“Of course, that pushed a lot of kids back and you’re noticing the different behaviors, different trends. The kids are not coming in prepared like they used to be. They’re needing more hands-on, more redirection, and so I want to have my environment as available and as kid-friendly as possible. To have them wanting to learn, wanting to explore more,” she said.
“Getting with United Way and them being able to help us out, it helps a lot with the kids wanting to come and not wanting to leave,” she said.
Her goal is to open a center outside of her home.
“I have a waiting list. It’s over 200 children and I can tell you, I can break it down analytically, but the majority of the need is infant, birth through 2.”
“United Way has helped, first of all with the training, of getting together with other providers, just learning different things, getting the children prepared for the next grade level, which would be, of course, kindergarten,” she said.
“I’m seeing the difference. Being able to use assessment tools, getting guidance on how to deal with those children that need a little extra push, and then also being able to use some techniques that they offer, like calming techniques for children that may have behavioral issues and then, along with that, of course, the stipends help for me and my staff.”
She also appreciates the materials that the United Way program has helped provide. “It definitely is a big thing that I appreciate. Because, once I expanded, going from six to 12 kids, I’m like, okay, I need more items that I can’t just go out and buy right away. I let them know I’ve expanded and I have more teachers, that we have a bigger need.”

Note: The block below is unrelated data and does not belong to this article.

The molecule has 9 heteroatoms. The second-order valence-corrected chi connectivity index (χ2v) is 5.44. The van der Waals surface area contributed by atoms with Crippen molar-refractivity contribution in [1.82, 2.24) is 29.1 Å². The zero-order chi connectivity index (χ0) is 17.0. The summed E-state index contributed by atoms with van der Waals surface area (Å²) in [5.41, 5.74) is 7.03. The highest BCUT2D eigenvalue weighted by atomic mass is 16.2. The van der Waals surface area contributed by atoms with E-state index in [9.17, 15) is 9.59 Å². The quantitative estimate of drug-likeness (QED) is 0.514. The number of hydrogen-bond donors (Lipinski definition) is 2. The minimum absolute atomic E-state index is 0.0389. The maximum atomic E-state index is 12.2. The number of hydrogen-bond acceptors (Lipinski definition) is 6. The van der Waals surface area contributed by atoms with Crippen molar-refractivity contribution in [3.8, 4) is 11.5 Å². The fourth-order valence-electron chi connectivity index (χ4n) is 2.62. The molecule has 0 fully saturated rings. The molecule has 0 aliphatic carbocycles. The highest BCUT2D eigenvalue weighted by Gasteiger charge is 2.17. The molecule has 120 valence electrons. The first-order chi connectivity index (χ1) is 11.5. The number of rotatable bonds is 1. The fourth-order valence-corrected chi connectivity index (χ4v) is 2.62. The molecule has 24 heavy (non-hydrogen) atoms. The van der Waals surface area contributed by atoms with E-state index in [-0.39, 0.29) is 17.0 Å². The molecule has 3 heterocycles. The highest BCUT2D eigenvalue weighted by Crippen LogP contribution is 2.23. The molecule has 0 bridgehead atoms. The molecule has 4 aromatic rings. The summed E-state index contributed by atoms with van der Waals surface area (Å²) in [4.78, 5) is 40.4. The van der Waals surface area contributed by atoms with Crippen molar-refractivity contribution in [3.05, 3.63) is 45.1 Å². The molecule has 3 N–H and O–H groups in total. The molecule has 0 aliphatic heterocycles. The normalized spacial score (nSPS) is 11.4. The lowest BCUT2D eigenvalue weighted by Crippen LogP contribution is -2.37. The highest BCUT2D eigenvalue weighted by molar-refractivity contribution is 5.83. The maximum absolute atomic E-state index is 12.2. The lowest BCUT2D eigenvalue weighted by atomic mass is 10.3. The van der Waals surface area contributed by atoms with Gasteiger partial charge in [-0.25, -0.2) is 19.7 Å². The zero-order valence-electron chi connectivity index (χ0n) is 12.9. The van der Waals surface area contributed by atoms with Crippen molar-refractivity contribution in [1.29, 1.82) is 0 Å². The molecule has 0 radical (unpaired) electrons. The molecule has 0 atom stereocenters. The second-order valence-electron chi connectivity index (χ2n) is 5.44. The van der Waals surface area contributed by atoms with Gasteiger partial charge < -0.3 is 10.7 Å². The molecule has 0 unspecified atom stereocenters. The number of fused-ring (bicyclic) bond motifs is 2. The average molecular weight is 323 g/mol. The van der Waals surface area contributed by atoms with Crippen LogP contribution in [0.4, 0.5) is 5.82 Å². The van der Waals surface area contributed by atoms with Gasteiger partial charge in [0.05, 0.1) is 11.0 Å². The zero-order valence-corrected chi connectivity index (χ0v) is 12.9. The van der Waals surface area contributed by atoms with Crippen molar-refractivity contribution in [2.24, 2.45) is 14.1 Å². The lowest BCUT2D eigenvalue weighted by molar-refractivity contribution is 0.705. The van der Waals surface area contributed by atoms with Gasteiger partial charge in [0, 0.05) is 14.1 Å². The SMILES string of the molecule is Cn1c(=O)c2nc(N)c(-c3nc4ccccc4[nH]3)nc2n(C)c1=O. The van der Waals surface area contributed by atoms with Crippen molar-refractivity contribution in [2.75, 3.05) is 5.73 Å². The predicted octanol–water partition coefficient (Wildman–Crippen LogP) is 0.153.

United Way recently bought over $2,000 in materials for Amons, Brown said.
“Because, of course, with the increased children, you need more things for them to use … Some providers that try to expand sometimes that’s a hindrance. They don’t have the money to have the tables, to have the riding equipment, to have the climbing structures that the children need so they can be successful.”
Among the recent purchases, she said, were tables, chairs, microscopes, reading material, shelving units and material for arts and crafts.
“You want to have the materials so that the children are fighting,” Amons said. “That’s another issue you have to deal with, but you also just want to have nice things for them. You know, some kids might not have the luxury of the different items that they can see and feel and touch and play with at home.”
Contact Ulas Butler at email@example.com, or call (727) 274-0997, to learn about the Campbell Park Network for Early Learning Family Engagement Opportunities.
Contact Michele Brown at firstname.lastname@example.org to learn more about the Campbell Park Network for Early Learning Professional Development Opportunities for current early learning educators and childcare centers.